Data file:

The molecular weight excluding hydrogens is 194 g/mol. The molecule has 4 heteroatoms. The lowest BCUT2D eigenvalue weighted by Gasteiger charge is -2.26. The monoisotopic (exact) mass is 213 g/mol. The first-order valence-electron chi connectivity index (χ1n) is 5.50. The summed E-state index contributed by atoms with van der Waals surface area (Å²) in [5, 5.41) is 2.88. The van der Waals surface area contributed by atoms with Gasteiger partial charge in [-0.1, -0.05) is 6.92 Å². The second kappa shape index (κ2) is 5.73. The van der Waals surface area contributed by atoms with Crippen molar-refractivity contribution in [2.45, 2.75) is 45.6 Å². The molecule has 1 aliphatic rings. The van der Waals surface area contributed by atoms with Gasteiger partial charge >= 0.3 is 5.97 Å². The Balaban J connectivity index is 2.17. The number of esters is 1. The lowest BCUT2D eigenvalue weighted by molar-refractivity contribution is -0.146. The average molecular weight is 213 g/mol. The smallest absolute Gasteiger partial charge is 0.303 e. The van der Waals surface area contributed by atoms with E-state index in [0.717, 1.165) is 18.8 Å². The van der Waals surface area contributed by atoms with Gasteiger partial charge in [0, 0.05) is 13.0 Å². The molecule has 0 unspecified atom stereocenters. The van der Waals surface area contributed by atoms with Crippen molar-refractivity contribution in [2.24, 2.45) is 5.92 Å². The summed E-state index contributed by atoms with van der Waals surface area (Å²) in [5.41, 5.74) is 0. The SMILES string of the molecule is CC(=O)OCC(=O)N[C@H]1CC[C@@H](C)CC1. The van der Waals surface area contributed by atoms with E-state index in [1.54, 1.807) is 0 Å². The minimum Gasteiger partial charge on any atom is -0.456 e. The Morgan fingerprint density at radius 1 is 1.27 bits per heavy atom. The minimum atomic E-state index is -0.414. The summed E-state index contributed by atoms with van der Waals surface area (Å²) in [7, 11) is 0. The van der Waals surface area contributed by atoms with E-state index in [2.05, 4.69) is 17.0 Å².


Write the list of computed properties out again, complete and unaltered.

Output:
The molecular weight excluding hydrogens is 194 g/mol. The molecule has 4 heteroatoms. The lowest BCUT2D eigenvalue weighted by Gasteiger charge is -2.26. The monoisotopic (exact) mass is 213 g/mol. The first-order valence-electron chi connectivity index (χ1n) is 5.50. The summed E-state index contributed by atoms with van der Waals surface area (Å²) in [5, 5.41) is 2.88. The van der Waals surface area contributed by atoms with Gasteiger partial charge in [-0.1, -0.05) is 6.92 Å². The second kappa shape index (κ2) is 5.73. The van der Waals surface area contributed by atoms with Crippen molar-refractivity contribution in [2.45, 2.75) is 45.6 Å². The molecule has 1 aliphatic rings. The van der Waals surface area contributed by atoms with Gasteiger partial charge >= 0.3 is 5.97 Å². The Balaban J connectivity index is 2.17. The number of esters is 1. The lowest BCUT2D eigenvalue weighted by molar-refractivity contribution is -0.146. The average molecular weight is 213 g/mol. The smallest absolute Gasteiger partial charge is 0.303 e. The van der Waals surface area contributed by atoms with E-state index in [0.717, 1.165) is 18.8 Å². The van der Waals surface area contributed by atoms with Gasteiger partial charge in [0, 0.05) is 13.0 Å². The molecule has 0 unspecified atom stereocenters. The van der Waals surface area contributed by atoms with Crippen molar-refractivity contribution in [2.24, 2.45) is 5.92 Å². The summed E-state index contributed by atoms with van der Waals surface area (Å²) in [5.41, 5.74) is 0. The SMILES string of the molecule is CC(=O)OCC(=O)N[C@H]1CC[C@@H](C)CC1. The van der Waals surface area contributed by atoms with E-state index in [1.54, 1.807) is 0 Å². The minimum Gasteiger partial charge on any atom is -0.456 e. The Morgan fingerprint density at radius 1 is 1.27 bits per heavy atom. The minimum atomic E-state index is -0.414. The summed E-state index contributed by atoms with van der Waals surface area (Å²) in [7, 11) is 0. The van der Waals surface area contributed by atoms with E-state index in [2.05, 4.69) is 17.0 Å².